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The Highly Underrated Protein Source You’re Probably Not Eating

When you think about dairy and protein, your mind most likely jumps to Greek yogurt. But there’s another powerful dairy protein that’s probably not on your radar: cottage cheese.

I know, I know…cottage cheese is lumpy and tasteless. But before you close out of this tab, hear me out! This dairy superstar deserves a second chance.

Cottage cheese is created by separating the “curd” from the “whey” in milk by heating it and treating it with vinegar. The liquid that remains is your whey—and can be used to make hard cheeses like Swiss or cheddar—while the solid curd is your cottage cheese.

You’ll find this soft cheese in the dairy aisle, alongside the ever-coveted Greek yogurt. Like with yogurt, you can usually choose from non-fat, two percent fat, and four percent fat options. But no matter what the fat content, you win with protein: An eight-ounce serving of cottage cheese provides more than 20 grams!

Here’s what else you get in your average serving:

cottage cheese.png

With less than a 100-calorie difference between fat-free and four percent fat cheese, picking the variety you want largely comes down to personal preference. Like other dairy proteins, cottage cheese is a ‘complete protein,’ meaning it contains all of the essential amino acids the body needs to build muscle (but can’t produce on its own). A major selling point in my book.

Not to mention, cottage cheese is also packed with other important nutrients. First (you guessed it) is calcium, a mineral we need for proper bone development and strength. Cottage cheese provides just shy of 10 percent of your daily needs. Then there’s selenium, a mineral and antioxidant that helps our bodies fight free radicals. A serving of cottage cheese provides nearly 30 percent of your daily selenium needs. And then there’s vitamin B12, which is crucial for energy production. You’ll get about 24 percent of your daily B12 needs in eight ounces of this lumpy goodness.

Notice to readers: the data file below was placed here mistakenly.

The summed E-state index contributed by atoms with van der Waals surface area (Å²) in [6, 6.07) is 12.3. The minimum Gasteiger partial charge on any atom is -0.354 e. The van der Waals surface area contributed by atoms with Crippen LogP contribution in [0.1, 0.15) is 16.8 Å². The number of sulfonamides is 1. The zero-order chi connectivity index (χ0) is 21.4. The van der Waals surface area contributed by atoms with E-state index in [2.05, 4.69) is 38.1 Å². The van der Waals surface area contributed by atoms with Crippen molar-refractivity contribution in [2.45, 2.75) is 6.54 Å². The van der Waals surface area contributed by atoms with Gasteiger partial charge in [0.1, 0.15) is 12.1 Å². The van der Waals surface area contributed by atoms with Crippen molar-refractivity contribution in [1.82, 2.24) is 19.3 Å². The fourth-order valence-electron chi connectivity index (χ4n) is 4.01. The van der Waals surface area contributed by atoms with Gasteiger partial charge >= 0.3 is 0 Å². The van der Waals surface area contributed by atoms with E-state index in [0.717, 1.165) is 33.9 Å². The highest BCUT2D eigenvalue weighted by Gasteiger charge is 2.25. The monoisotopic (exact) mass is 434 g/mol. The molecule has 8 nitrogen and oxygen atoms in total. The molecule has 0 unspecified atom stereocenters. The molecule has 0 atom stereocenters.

Related: 15 Things All Protein Lovers Should Know

Just make sure to check the nutrition label and ingredient list before buying your next tub. Cottage cheeses that come with jelly or other mix-ins might be laden with added sugar. Additionally, some varieties of cottage cheese are high in sodium, so be sure to choose the option that best suits your particular needs.

cottage cheese toast

Since cottage cheese is pretty bland in taste, it makes the perfect canvas for a sweet or savory snack or meal. One of my favorite ways to eat cottage cheese: atop a toasted whole-grain waffle with a sprinkle of cinnamon and banana slices. But you can also sub in cottage cheese pretty much any time you’d use Greek yogurt. Try adding some to your next smoothie or bowl of oatmeal. For a savory snack, top a baked sweet potato with cottage cheese and your favorite spices.

So, are you ready to give it a chance?

*Bonnie Taub-Dix, R.D.N., C.D.N., is an award-winning author, spokesperson, speaker, consultant, and owner of BTD Nutrition Consultants, LLC. She has been featured on TV, radio, and print, as well as in digital media, including Everyday Health, Better Homes & Gardens, Women’s Health, and U.S. News & World Report. She is a recipient of The Academy of Nutrition and Dietetics’ Media Excellence Award.

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